Got a parking ticket? Scores of others did too

Got a parking ticket? Scores of others did too

Wrong parking most common traffic violation in Bangalore

Got a parking ticket? Scores of others did too

Wrong parking is the most common traffic violation in Bangalore. Of the 38 traffic offences, police registered most cases pertaining to wrong parking.

And there is an increase in these cases every year, meaning lack of adequate parking space and poor management of the existing ones. 

Figures available with the traffic police show that 19,95,010 cases of wrong parking were registered in 2013, up from 14,91,071 in 2012. This year, till August, 7,94,376 cases of parking-related violations have been registered. 

In 2012, a total of 25,843 cases were registered for parking on footpaths. In 2013, 61,303 such cases were registered. In 2014, till August, 12,312 cases have been registered. For parking at intersections, 20,701 people were booked in 2012 and 26,221 last year. In 2014, till August, the number stands at 14,350. 

According to traffic and urban experts, the increase in parking-related violations reflects the lack of parking spaces in the City and violation of building bylaws. M N Srihari, traffic engineering expert and advisor to the State government, said: “Roads are not meant for parking but for traffic. So, this shows that building bylaws are not being followed and parking spaces are being converted into commercial and residential units. If every building provides for parking, there will be no such problem.” 

Srihari further said that the Bangalore Development Authority (BDA) and the Bruhat Bangalore Mahanagara Palike (BBMP) ought to serve notice on builders, and demolish buildings that had not provided for parking. But no such action has been taken till date, he rued. 

Pranav Jha, co-founder of Praja, said that the number of offences varied according to location. Not just commercial spaces but apartment buildings have also parking issues. In many apartment buildings, guests are forced to park their vehicles outside.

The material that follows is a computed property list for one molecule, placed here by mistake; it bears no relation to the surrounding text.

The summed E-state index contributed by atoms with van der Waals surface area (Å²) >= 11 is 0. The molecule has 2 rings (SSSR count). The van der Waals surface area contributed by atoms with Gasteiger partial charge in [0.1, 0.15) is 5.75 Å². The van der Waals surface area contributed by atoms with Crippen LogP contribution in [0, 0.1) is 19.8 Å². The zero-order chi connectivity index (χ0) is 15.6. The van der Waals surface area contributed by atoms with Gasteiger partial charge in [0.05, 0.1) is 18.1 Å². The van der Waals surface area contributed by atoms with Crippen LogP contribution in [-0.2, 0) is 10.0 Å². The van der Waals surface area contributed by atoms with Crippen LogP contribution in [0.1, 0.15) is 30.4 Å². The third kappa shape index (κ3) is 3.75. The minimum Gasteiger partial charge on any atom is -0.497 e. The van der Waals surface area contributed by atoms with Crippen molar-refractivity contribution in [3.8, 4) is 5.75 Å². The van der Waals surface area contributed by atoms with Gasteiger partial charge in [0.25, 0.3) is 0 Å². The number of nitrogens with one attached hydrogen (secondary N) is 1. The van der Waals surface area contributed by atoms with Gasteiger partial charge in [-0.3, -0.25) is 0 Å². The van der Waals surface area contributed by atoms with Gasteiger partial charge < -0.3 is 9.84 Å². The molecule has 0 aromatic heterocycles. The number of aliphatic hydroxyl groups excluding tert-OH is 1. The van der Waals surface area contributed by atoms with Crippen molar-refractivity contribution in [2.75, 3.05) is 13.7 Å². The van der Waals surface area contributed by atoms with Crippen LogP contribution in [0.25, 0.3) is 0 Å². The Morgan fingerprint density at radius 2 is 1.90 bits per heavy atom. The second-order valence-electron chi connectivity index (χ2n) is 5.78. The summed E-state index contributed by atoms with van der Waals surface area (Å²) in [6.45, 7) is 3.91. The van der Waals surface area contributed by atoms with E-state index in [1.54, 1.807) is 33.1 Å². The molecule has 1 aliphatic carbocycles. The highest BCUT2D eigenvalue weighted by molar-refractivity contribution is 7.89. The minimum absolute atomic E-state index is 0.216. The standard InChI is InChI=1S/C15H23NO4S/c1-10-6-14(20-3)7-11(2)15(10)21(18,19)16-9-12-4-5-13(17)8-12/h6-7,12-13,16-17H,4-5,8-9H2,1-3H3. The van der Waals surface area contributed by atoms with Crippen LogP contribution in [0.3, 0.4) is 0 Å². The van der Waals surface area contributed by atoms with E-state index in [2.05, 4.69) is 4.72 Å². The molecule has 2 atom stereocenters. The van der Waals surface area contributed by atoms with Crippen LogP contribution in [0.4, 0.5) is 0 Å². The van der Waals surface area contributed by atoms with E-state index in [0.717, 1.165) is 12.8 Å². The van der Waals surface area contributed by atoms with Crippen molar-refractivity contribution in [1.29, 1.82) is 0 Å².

According to Jha, people visiting shops on main roads park their vehicles on the roadside because these units do not provide parking space. Although fleeting, such parking is illegal. The government knows this, but since money changes hands, nobody utters a word and motorists are penalised, he claimed.
 The solution, experts suggest, is to check all areas and clear parking, enforce strict parking norms and cancel licences of commercial establishments that do not provide parking spaces. 

BBMP Commissioner, N Lakshminarayana, admits there is a dearth of parking space and said a proposal was pending before the BBMP council to regulate parking across the City. Once this is done, people will have to pay for parking. Currently, paid parking is available only on Brigade Road and some premium areas. If parking is being charged elsewhere, it is illegal, he asserted. 

“People park on the roadside because it is free. Our focus is to first free the roadside parking in the Central Business District (CBD) and gradually move to the outskirts,” he added. 

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